Jet Grouting Basics
Soil improvement modifies and increases the mechanical characteristics of the treated soil, most notably its compressive strength and modulus of elasticity, while simultaneously decreasing its permeability. The jet grouting method is one of the most successful systems to achieve these results.
Jet grouting is an in-situ mixing of soils with a stabilizer (usually neat cement grout). The stabilizer is injected at very high pressures (between 300 bar and 600 bar) through a nozzle of small diameter. The grout is injected at high velocity, which enables the jet grouting process to destroy the natural matrix of the soil and creates a mixing of the stabilizer with the in-situ soils. The result is a homogeneous and continuous structural element with predetermined characteristics. Jet grouting can be applied to a wide range of soils from non-cohesive, poorly graded granular soils to cohesive plastic clays.
Key applications of the jet grouting process include soil stabilization, excavation support systems, structural underpinning, seepage barrier/cutoff walls and environmental remediation. Chief among the advantages that jet grouting offers is the comfort of knowing what you've got:
- predetermined quantity of the stabilizer to be injected per unit volume of in-situ soil
- final strength of the stabilized soil can be predetermined
- permeability of the stabilized soil can be predetermined
- estimated as a lump sum vs. unit price and contingency for other grouting methods
Jet Grouting SystemsSingle Fluid - This system is the most simple, as well as the method of choice of most qualified specialty contractors. The system has been tested and developed in Italy since the mid 1970s to its present state-of-the-art. The single fluid referred to in this method is neat cement grout. The neat cement grout is injected through a small nozzle at high pressure and mixes with the in-situ soil. This method produces the most homogeneous soil-cement element with the highest strength and the least amount of grout spoil return.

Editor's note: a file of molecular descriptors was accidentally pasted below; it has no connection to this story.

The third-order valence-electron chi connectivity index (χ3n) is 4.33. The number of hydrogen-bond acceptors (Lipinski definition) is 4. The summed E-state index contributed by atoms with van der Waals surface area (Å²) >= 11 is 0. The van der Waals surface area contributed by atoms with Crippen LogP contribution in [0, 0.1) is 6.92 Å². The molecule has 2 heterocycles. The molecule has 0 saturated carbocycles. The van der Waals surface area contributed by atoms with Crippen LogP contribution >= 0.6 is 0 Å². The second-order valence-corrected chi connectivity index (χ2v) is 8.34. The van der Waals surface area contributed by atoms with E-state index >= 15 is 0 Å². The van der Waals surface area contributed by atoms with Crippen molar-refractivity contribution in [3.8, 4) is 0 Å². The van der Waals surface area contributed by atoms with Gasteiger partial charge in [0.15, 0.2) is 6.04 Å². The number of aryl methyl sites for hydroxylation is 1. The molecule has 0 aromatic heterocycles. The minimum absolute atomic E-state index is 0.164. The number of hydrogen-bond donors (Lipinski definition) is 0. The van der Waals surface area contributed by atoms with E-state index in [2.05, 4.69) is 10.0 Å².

Double Fluid - The two fluids referred to in this method are neat cement grout and air. The neat cement grout is injected at a lower pressure and is aided by a cone of compressed air, which shrouds the grout injection. The air reduces friction loss, allowing the cement grout to travel farther from the injection point, thereby producing greater column diameters. However, the presence of the air reduces the strength of the column as compared to the single-fluid method and produces more spoil return.
Triple Fluid - The three fluids referred to in this method are neat cement grout, air and water. Unlike single- and double-fluid systems, water is injected at high pressure and is aided by a cone of compressed air, which shrouds the water injection. This process produces an air-lifting effect, which evacuates the soil within the intended column diameter. The grout is injected through a separate nozzle below the water and air nozzles to fill the void created by the air-lifting process. The triple-fluid system is a soil replacement method, not an in-situ mixing method.
Drilling is performed using rotary drilling techniques and an external water flush with special drill rods and bits. Upon the completion of the advancement of the drill rods to the design depth, the jet grouting process commences. The grout is forced out of the lateral nozzle at high pressure and velocity, thus destroying the soil matrix and forming consolidated elements. Many structures and geometries can be achieved by altering the parameters of the jetting procedure. The illustrated procedure details the creation of a jet grout column by continuous controlled rotation of the drill string at pre-set lifting increments.